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Inside Dentistry

May 2010, Volume 6, Issue 5
Published by AEGIS Communications


Ceramic Adhesives: Cementing vs Bonding

Once the ceramic material for the restoration has been selected, the requirements for cementing or bonding can be specified.

John M. Powers, PhD; John W. Farah, DDS, PhD

Ceramic restorations are an esthetic, biocompatible, and costeffective alternative to ceramic-metal restorations.1,2 Zirconia-based and lithium-disilicate ceramics are rapidly growing segments within the ceramic category. Perhaps the most confusing decision for clinicians is bonding versus cementing of ceramic restorations. This article provides guidelines for cementing and bonding of ceramic restorations with an emphasis on ceramic adhesives.

Ceramic restorations can be classified as feldspathic porcelain, leucite-reinforced ceramic and lithium disilicate ceramic (which are silica-based ceramics), and zirconia (zirconium oxide). Whether these ceramics are prepared by the dental laboratory or by in-office CAD/CAM systems, the restorations are typically etched with HF gel and silanated before bonding. Alumina and zirconia ceramics are non-silica-based ceramics that cannot be etched or silanated; they require special ceramic primers for bonding.3 Once the ceramic material for the restoration has been selected, the requirements for cementing or bonding can be specified.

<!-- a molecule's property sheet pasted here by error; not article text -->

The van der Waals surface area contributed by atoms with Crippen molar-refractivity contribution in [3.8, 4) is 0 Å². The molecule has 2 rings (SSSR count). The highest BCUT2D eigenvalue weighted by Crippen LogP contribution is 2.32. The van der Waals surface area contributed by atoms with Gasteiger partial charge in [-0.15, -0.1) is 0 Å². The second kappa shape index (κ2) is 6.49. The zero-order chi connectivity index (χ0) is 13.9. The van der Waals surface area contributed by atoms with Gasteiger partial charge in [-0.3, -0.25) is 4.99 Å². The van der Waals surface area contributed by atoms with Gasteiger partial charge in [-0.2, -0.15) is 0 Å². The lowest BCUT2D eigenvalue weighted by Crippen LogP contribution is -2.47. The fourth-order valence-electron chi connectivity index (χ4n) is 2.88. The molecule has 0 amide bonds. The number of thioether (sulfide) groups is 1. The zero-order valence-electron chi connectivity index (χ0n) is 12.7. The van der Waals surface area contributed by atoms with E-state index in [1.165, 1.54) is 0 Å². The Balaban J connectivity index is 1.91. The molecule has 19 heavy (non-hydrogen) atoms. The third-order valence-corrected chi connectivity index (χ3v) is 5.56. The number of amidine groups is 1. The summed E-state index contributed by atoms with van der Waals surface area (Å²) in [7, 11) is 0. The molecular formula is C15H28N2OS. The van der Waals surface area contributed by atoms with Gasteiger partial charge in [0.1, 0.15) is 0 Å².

Silica-Based Ceramic Restoration

Low-strength silica-based ceramics, such as feldspathic porcelain and leucite-reinforced ceramic (flexural strength less than 140 MPa), should be bonded with resin cement, enamel/dentin bonding agent4 and ceramic primer.5 Examples of esthetic resin cements and their bonding agents are: Bifix QM/Futurabond DC (VOCO America, www.vocoamerica); CLEARFIL™ DC BOND (Kuraray America, http://www.kuraraydental.com); and DUO-LINK/ALL-BOND SE® (BISCO, http://www.bisco.com). Examples of adhesive resin cements and their bonding agents are: Multilink Automix Easy/Primer A & B (Ivoclar Vivadent. http://www.ivoclarvivadent.us), and ResiCem™/Primer A & B (Shofu Dental Corporation, http://www.shofu.com). Examples of ceramic primers for silica and non-silica-based ceramics are listed in Table 1.